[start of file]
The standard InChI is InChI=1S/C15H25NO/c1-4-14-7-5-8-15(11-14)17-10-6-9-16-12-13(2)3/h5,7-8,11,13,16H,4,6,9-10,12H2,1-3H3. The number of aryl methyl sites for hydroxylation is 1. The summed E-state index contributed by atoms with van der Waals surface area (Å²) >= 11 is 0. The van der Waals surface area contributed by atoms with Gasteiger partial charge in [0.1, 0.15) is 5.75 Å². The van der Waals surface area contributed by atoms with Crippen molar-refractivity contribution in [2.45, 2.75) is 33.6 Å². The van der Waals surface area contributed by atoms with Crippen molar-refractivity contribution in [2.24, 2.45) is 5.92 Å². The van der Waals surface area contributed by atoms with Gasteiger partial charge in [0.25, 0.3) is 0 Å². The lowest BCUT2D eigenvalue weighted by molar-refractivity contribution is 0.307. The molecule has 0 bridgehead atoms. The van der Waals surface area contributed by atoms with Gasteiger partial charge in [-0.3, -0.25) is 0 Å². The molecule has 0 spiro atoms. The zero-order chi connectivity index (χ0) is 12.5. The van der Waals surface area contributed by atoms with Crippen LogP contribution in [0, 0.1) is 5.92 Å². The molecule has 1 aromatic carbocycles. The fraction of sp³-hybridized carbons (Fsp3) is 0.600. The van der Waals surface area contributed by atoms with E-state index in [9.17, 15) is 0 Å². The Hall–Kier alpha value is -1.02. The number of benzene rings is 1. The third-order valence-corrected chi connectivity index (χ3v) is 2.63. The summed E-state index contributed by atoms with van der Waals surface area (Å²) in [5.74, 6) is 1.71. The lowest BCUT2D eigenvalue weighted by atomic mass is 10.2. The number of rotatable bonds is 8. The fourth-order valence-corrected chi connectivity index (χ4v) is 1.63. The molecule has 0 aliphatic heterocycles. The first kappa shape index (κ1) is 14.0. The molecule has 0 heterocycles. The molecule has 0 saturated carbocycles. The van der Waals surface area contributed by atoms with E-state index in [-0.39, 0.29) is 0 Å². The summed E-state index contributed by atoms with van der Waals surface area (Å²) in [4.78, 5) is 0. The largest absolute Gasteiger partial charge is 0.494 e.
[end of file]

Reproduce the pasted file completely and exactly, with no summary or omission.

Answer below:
The standard InChI is InChI=1S/C15H25NO/c1-4-14-7-5-8-15(11-14)17-10-6-9-16-12-13(2)3/h5,7-8,11,13,16H,4,6,9-10,12H2,1-3H3. The number of aryl methyl sites for hydroxylation is 1. The summed E-state index contributed by atoms with van der Waals surface area (Å²) >= 11 is 0. The van der Waals surface area contributed by atoms with Gasteiger partial charge in [0.1, 0.15) is 5.75 Å². The van der Waals surface area contributed by atoms with Crippen molar-refractivity contribution in [2.45, 2.75) is 33.6 Å². The van der Waals surface area contributed by atoms with Crippen molar-refractivity contribution in [2.24, 2.45) is 5.92 Å². The van der Waals surface area contributed by atoms with Gasteiger partial charge in [0.25, 0.3) is 0 Å². The lowest BCUT2D eigenvalue weighted by molar-refractivity contribution is 0.307. The molecule has 0 bridgehead atoms. The van der Waals surface area contributed by atoms with Gasteiger partial charge in [-0.3, -0.25) is 0 Å². The molecule has 0 spiro atoms. The zero-order chi connectivity index (χ0) is 12.5. The van der Waals surface area contributed by atoms with Crippen LogP contribution in [0, 0.1) is 5.92 Å². The molecule has 1 aromatic carbocycles. The fraction of sp³-hybridized carbons (Fsp3) is 0.600. The van der Waals surface area contributed by atoms with E-state index in [9.17, 15) is 0 Å². The Hall–Kier alpha value is -1.02. The number of benzene rings is 1. The third-order valence-corrected chi connectivity index (χ3v) is 2.63. The summed E-state index contributed by atoms with van der Waals surface area (Å²) in [5.74, 6) is 1.71. The lowest BCUT2D eigenvalue weighted by atomic mass is 10.2. The number of rotatable bonds is 8. The fourth-order valence-corrected chi connectivity index (χ4v) is 1.63. The molecule has 0 aliphatic heterocycles. The first kappa shape index (κ1) is 14.0. The molecule has 0 heterocycles. The molecule has 0 saturated carbocycles. The van der Waals surface area contributed by atoms with E-state index in [-0.39, 0.29) is 0 Å². The summed E-state index contributed by atoms with van der Waals surface area (Å²) in [4.78, 5) is 0. The largest absolute Gasteiger partial charge is 0.494 e.